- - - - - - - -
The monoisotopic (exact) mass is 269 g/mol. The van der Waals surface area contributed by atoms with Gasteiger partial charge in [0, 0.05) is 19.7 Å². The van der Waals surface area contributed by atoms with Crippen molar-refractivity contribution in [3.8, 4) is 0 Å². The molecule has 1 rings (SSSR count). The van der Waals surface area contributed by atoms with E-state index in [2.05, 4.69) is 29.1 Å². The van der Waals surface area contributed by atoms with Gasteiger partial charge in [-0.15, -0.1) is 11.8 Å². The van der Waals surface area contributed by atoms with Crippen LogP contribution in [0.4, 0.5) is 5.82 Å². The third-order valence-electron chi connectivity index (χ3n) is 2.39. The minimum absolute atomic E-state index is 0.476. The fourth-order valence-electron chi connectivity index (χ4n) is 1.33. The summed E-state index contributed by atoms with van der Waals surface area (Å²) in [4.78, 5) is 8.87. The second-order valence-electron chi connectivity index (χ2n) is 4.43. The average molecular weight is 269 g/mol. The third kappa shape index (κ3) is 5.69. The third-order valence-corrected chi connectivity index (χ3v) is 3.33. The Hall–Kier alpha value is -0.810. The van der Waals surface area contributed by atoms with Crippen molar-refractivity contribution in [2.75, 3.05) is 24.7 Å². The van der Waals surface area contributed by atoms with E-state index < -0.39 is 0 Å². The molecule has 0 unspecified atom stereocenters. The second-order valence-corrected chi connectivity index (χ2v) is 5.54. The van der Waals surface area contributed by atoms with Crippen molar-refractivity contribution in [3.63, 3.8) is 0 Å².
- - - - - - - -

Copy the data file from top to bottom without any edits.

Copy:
The monoisotopic (exact) mass is 269 g/mol. The van der Waals surface area contributed by atoms with Gasteiger partial charge in [0, 0.05) is 19.7 Å². The van der Waals surface area contributed by atoms with Crippen molar-refractivity contribution in [3.8, 4) is 0 Å². The molecule has 1 rings (SSSR count). The van der Waals surface area contributed by atoms with E-state index in [2.05, 4.69) is 29.1 Å². The van der Waals surface area contributed by atoms with Gasteiger partial charge in [-0.15, -0.1) is 11.8 Å². The van der Waals surface area contributed by atoms with Crippen LogP contribution in [0.4, 0.5) is 5.82 Å². The third-order valence-electron chi connectivity index (χ3n) is 2.39. The minimum absolute atomic E-state index is 0.476. The fourth-order valence-electron chi connectivity index (χ4n) is 1.33. The summed E-state index contributed by atoms with van der Waals surface area (Å²) in [4.78, 5) is 8.87. The second-order valence-electron chi connectivity index (χ2n) is 4.43. The average molecular weight is 269 g/mol. The third kappa shape index (κ3) is 5.69. The third-order valence-corrected chi connectivity index (χ3v) is 3.33. The Hall–Kier alpha value is -0.810. The van der Waals surface area contributed by atoms with Crippen molar-refractivity contribution in [2.75, 3.05) is 24.7 Å². The van der Waals surface area contributed by atoms with E-state index < -0.39 is 0 Å². The molecule has 0 unspecified atom stereocenters. The second-order valence-corrected chi connectivity index (χ2v) is 5.54. The van der Waals surface area contributed by atoms with Crippen molar-refractivity contribution in [3.63, 3.8) is 0 Å².